The Mail Rail is part of the Postal Museum experience

Postal Museum boosts ratio of advance online sales to 80%

Geraldine Kendall Adams, 13.08.2018
Online ticketing sets museum on course to exceed visitor target
The Postal Museum in London has described online ticket sales as a cornerstone of its successful opening year, reporting that 80% of tickets are now purchased through its website in advance.

The museum, which opened in September 2017, has welcomed more than 160,000 people through its doors so far and is on course to exceed its target of 186,000 visitors in its first year.

From the beginning, the museum has focused on enhancing its online ticketing system to make the sales experience straightforward and user-friendly. This has resulted in a high rate of conversion, with the museum describing its 80% online sales ratio as a “staggeringly high figure in the entertainment and attractions industry”.

“We were aware from the start that our online presence was going to be the shop window," said Ian Tolley, the museum’s IT and systems manager. "The history of the post office is all about communication so it would have been poor if we didn’t embrace that online.”

Tolley said that online ticketing had helped to simplify the museum's complicated ticket offer, which has three paying attractions rolled into one: the museum itself, the Mail Rail electric train ride, and a children’s play area. The Mail Rail attraction, in particular, allows just a small number of visits per time slot and requires advance booking.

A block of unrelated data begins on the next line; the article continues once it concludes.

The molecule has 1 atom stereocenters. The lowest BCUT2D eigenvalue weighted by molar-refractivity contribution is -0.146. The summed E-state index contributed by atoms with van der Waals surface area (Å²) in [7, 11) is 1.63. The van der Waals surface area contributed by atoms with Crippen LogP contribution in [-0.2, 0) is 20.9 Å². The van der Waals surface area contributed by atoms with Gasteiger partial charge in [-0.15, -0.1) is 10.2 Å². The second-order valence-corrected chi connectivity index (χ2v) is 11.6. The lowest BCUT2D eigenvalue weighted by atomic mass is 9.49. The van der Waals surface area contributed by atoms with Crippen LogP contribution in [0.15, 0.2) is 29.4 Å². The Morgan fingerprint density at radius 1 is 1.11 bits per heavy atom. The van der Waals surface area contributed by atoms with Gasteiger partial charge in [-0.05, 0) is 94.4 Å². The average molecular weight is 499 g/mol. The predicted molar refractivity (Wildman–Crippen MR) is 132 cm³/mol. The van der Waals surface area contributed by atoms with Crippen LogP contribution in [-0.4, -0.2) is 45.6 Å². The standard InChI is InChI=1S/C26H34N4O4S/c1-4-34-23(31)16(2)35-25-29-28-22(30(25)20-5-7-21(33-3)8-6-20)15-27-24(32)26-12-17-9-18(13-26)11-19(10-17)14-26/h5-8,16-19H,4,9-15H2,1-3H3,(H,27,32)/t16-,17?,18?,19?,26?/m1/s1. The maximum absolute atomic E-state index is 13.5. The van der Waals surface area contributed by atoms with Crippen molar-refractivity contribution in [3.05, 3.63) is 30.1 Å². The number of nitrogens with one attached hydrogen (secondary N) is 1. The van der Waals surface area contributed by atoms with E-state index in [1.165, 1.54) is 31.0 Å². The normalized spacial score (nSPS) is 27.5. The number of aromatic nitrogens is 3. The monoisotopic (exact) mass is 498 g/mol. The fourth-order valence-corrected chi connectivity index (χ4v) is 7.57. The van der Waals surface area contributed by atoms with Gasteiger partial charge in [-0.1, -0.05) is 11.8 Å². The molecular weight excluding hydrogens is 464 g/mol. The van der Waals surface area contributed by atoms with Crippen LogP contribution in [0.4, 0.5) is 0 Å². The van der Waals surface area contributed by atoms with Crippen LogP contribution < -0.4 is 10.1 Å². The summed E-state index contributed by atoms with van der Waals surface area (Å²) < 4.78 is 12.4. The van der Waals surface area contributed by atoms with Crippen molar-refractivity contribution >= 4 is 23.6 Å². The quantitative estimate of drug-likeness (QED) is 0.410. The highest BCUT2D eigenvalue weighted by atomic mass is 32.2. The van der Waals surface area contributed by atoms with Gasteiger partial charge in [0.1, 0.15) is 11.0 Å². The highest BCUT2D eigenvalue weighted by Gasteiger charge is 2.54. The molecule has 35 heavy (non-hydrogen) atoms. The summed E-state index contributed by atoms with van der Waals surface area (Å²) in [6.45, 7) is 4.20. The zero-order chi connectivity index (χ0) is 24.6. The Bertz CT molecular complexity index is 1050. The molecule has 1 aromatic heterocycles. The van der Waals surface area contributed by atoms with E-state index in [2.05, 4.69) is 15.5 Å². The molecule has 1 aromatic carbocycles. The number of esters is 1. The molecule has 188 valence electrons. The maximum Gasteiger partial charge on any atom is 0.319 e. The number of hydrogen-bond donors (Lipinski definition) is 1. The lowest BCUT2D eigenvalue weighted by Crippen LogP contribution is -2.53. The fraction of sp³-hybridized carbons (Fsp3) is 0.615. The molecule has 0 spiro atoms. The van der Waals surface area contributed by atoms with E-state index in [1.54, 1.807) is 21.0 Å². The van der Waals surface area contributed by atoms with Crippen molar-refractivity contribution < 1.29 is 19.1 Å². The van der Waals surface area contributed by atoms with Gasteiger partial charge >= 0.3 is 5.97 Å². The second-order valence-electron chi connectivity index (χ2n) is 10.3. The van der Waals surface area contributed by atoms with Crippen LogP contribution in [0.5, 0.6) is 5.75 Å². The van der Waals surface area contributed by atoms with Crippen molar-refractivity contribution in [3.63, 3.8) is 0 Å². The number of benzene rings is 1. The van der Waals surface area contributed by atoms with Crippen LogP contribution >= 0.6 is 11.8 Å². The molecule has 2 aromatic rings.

The payment system, provided by the Ingenico Group, is integrated with the museum’s onsite ticketing desk and is aware of sales and capacity in real time. The system incorporates familiar payment methods and enables users to make shop purchases at the same time, as well as handling Gift Aid and donations.

“Our integration means we can find our way from an individual transaction on the ticketing systems to the customers’ entire payment process,” said Tolley.

"The system takes you by the hand," he said. "The fact that it seems seamless is quite an achievement."

The ticketing system is also integrated with the museum’s retail and stock management, as well as its marketing database. “It’s like an octopus at the centre of our organisation with tentacles in lots of different areas,” said Tolley.

Museums are increasingly relying on advance ticket sales as a means of reducing queues and pressure on box office staff, as well as managing the visitor flow to prevent overcrowding. Other institutions, such as the Rijksmuseum in the Netherlands, report that around 35% of their tickets are purchased online in advance.

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